The ProsenPeople

Ideas Do Matter

Wednesday, August 22, 2012 | Permalink
In his last post, Daniel Gordis wrote about the discourse surrounding Israel as a conflict of ideas about the nation-state. Daniel is blogging here all week for Jewish Book Council and MyJewishLearning.

In my previous blog, I wrote that I hoped that The Promise of Israel might give new shape and direction to the conversation we’re all having about Zionism. That seems like a tall order for a book, I know. But we’ve become too cynical about power of books and ideas to change the world. The Promise of Israel probably will not change the world; of that, I’m pretty sure. But books have done that in the past, and ideas are still formidable weapons. Our community of writers and readers ought to remember that.

In an era of nuclear weapons that can destroy the planet several times over, the notion that ideas are the most formidable weapon we have in our possession may sound strange. But it is true. Many of the world’s most important revolutions were spurred by a book or its central idea. Karl Marx wrote The Communist Manifesto in 1848; by 1905, Russia was rocked by revolutions that peaked in 1917 and overthrew the Czar. Jean Jacques Rousseau wrote his Social Contract in 1762; the French Revolution followed a mere twenty-seven years later. John Locke wrote Two Treatises of Government in 1690; less than a century later, the American Revolution changed the course of modern history. Theodor Herzl wrote The Jewish State in 1896, and fifty-two years later, David Ben-Gurion stood in Tel Aviv on May 14, 1948 and declared Israel’s independence. And all that those people did, essentially, was to write books and disseminate ideas.

Ideas do matter. They shape history. It is ideas, even more than territory or money, over which people go to war. Witness the conflict between radical Islam and the Western world today. That conflict, one of the gravest dangers facing our world, is really about ideas. Islamic fundamentalists and terrorists do not seek the West’s wealth. What they are doing is attacking the West’s culture and ideas.

Israel, I wanted my book to argue, can be our way of fighting back. For Israel is not just about borders or an army, great universities and world class medical care. It’s a story, and even more than that, Israel is the platform from which the Jewish People says something to the world about the ideas that we have been cultivating for millennia.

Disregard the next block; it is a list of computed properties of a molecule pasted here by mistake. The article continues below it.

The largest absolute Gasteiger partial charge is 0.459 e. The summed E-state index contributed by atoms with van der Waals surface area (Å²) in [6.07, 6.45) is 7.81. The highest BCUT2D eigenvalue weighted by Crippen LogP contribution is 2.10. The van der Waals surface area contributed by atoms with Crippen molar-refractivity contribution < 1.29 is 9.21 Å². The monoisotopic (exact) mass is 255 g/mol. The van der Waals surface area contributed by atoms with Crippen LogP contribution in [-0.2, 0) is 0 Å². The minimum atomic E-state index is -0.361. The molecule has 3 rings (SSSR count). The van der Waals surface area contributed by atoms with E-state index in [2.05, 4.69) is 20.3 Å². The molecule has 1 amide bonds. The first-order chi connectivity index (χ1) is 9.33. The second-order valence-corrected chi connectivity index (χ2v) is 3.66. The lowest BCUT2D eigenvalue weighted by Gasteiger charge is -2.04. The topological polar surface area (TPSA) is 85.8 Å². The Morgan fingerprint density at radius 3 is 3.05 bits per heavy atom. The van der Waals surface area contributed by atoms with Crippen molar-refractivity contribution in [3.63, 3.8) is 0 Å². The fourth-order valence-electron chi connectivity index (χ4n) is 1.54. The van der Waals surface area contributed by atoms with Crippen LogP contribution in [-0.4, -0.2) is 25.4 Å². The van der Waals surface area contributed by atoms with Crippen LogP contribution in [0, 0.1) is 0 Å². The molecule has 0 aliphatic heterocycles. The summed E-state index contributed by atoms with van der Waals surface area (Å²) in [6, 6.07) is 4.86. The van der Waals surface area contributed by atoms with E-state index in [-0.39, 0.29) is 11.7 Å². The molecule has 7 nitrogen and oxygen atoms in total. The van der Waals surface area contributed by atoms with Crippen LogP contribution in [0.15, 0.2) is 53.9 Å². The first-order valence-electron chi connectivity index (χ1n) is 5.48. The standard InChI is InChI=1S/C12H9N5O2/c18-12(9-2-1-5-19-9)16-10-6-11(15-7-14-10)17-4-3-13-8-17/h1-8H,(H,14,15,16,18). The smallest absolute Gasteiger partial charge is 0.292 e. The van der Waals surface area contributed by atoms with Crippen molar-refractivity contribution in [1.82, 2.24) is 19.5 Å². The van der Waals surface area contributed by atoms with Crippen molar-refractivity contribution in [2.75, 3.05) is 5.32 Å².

Jews have never bought into post-ethnic, post-identity ethos so in vogue in today’s discourse. We’ve always believed it was good that people were different, that we could learn from each other precisely because we were not the same. Jean Jacques Rousseau wrote in Émile, more than a century before Theodor Herzl began his campaign for a Jewish State, “I will never believe that I have heard what it is that the Jews have to say until they have a state of their own.” Well, now we have that state. Our responsibility, I think, is to make sure that we’re speaking not only about borders and security, but about the very ideas that lie at the core of Israel, and that hopefully, the world will come to understand that it needs to hear.

Check back on Friday for Daniel Gordis's final post for the Visiting Scribe.

The Nation-State

Monday, August 20, 2012 | Permalink
Daniel Gordis, recipient of the National Jewish Book Award and Senior Vice President and the Koret Distinguished Fellow at the Shalem Center in Jerusalem, discusses his forthcoming book The Promise of Israel: Why Its Seemingly Greatest Weakness Is Actually Its Greatest Strength in his contributions to the Jewish Book Council and MyJewishLearning shared blogging project this week.

People sometimes ask: What would you like your book to accomplish? In this case, my answer is easy: I would be thrilled if The Promise of Israel changed the conversation that we’re having about Zionism.

The Promise of Israel makes an audacious and seemingly odd claim. It suggests that what now divides Israel and the international community is an idea: the idea of the ethnic nation-state— a country created around a shared cultural heritage. Yes, it is true that the Israelis and the Palestinians are still tragically locked in an intractable and painful conflict; but that, I believe, is not the primary reason for Israel’s unprecedented fall from international grace.

Israel is marginalized and reviled because of a battle over the idea of the nation-state. Israel, the quintessential modern example of the ethnic nation-state, came on the scene just as most of the Western world had decided that the time had come to be rid of the nation-state. Today, Europe’s elites wish to move in one direction, while Israel suggests that humanity should be doing precisely the opposite. The conflict in the Middle East is about borders and statehood, but the conflict about the Middle East is over universalism versus particularism, over competing conceptions of how human beings ought to organize themselves.